Margaret Atwood speaks about liberal arts and Canadian literature

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As part of the weeklong “Big Thinking” series at Congress 2012, Canadian literary icon Margaret Atwood gave her take on liberal studies to an enthusiastic crowd of academics and students alike.

“I’m delighted to be addressing anyone, because it’s a sign that I’m still alive,” Atwood joked as she begun her lecture. “People are beginning to wonder, because if you have taken somebody’s work in high school, and even in university, you just know they’re dead. “

“It’s better if they are dead anyway, there’s no copyright issues.”

Atwood retraced her time as a young Canadian writer trying to get published. According to Atwood, who is now 72 years old, becoming a distinguished Canadian author was difficult, and most had to leave the country to not only get recognition in Canada but also in the United States and Europe.

She described being a young Canadian author as, “The grown up version of selling girl-guide cookies.”

Atwood reflected on struggling Canadian authors, including her earlier self, by speaking about finding a central narrative that was distinctly Canadian, which she related to her monograph Survival: A Thematic Guide to Canadian Literature.

With this idea of “survival”, Atwood spoke about how in today’s age, with climate change affecting the environment, there’s a sense that “we’re clinging on by our finger nails.”

“We will kill it [the environment], and in doing so seal our own doom, because you are what you breathe and we and nature were joined by the hip all along,” she added.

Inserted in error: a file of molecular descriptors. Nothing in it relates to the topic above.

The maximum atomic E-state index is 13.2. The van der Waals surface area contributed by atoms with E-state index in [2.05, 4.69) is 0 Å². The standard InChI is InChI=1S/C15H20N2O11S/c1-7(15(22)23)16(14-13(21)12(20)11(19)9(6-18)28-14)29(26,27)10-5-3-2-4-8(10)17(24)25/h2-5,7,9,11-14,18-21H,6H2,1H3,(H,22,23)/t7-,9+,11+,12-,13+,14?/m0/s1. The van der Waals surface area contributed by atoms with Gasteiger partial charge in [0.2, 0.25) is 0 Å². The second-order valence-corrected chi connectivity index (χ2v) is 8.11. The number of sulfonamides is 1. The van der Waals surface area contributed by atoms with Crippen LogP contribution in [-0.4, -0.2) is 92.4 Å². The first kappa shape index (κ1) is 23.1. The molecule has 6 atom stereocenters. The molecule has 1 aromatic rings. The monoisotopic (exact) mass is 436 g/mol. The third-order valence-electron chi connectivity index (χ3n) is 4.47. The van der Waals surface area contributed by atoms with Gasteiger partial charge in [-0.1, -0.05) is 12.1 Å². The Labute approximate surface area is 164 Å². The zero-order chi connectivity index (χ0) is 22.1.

She also talked about how technology has shifted in the way people communicate, and how it affects literature.

“There were no personal computers,” Atwood said. “I love terrifying the younger generations.”

In tune to the theme the of the conference, “Crossroads: scholarship for an uncertain world,” Atwood spoke about the importance of humanities today, and that people should not give up on trying to push those fields in academia.

But Atwood asserted that storytelling is still an important part of society. “That’s how we understand our world, through the stories we tell ourselves and one another one about it.”

Atwood titled her talk “Bedtime Stories” because as a child that’s how people learn the essentials of life: through the stories told by their parents. She warned that storytelling is being infringed on by modern societies, including the government that currently runs Canada.

“The world is uncertain, and it has been dark, and it’s always been dark at bedtime,” said Atwood. “[But] we listen better in the dark.”

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